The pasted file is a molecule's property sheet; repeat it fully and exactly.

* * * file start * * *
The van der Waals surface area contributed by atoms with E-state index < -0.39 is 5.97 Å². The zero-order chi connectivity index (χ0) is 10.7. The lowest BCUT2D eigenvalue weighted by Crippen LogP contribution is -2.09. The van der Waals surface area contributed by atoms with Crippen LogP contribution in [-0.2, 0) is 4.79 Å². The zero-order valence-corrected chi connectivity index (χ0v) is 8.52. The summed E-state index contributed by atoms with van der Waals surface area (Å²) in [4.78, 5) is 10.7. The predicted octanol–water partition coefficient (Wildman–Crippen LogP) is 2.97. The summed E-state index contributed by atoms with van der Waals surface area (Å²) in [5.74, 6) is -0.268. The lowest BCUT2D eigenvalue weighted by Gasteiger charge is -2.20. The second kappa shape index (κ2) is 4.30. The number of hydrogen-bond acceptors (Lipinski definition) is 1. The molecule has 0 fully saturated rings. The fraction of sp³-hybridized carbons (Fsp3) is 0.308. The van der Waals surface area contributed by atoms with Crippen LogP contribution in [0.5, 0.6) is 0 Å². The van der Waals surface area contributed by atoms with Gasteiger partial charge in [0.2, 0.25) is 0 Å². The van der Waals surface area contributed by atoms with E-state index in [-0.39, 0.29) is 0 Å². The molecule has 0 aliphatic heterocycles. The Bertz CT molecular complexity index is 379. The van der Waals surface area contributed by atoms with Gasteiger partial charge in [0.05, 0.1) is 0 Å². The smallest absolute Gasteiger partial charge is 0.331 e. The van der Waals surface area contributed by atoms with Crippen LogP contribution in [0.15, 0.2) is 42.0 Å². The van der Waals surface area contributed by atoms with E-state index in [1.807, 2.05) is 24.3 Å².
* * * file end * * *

The van der Waals surface area contributed by atoms with E-state index < -0.39 is 5.97 Å². The zero-order chi connectivity index (χ0) is 10.7. The lowest BCUT2D eigenvalue weighted by Crippen LogP contribution is -2.09. The van der Waals surface area contributed by atoms with Crippen LogP contribution in [-0.2, 0) is 4.79 Å². The zero-order valence-corrected chi connectivity index (χ0v) is 8.52. The summed E-state index contributed by atoms with van der Waals surface area (Å²) in [4.78, 5) is 10.7. The predicted octanol–water partition coefficient (Wildman–Crippen LogP) is 2.97. The summed E-state index contributed by atoms with van der Waals surface area (Å²) in [5.74, 6) is -0.268. The lowest BCUT2D eigenvalue weighted by Gasteiger charge is -2.20. The second kappa shape index (κ2) is 4.30. The number of hydrogen-bond acceptors (Lipinski definition) is 1. The molecule has 0 fully saturated rings. The fraction of sp³-hybridized carbons (Fsp3) is 0.308. The van der Waals surface area contributed by atoms with Crippen LogP contribution in [0.5, 0.6) is 0 Å². The van der Waals surface area contributed by atoms with Gasteiger partial charge in [0.2, 0.25) is 0 Å². The van der Waals surface area contributed by atoms with E-state index in [-0.39, 0.29) is 0 Å². The molecule has 0 aliphatic heterocycles. The Bertz CT molecular complexity index is 379. The van der Waals surface area contributed by atoms with Gasteiger partial charge in [0.05, 0.1) is 0 Å². The smallest absolute Gasteiger partial charge is 0.331 e. The van der Waals surface area contributed by atoms with Crippen LogP contribution in [0.15, 0.2) is 42.0 Å². The van der Waals surface area contributed by atoms with E-state index in [1.807, 2.05) is 24.3 Å².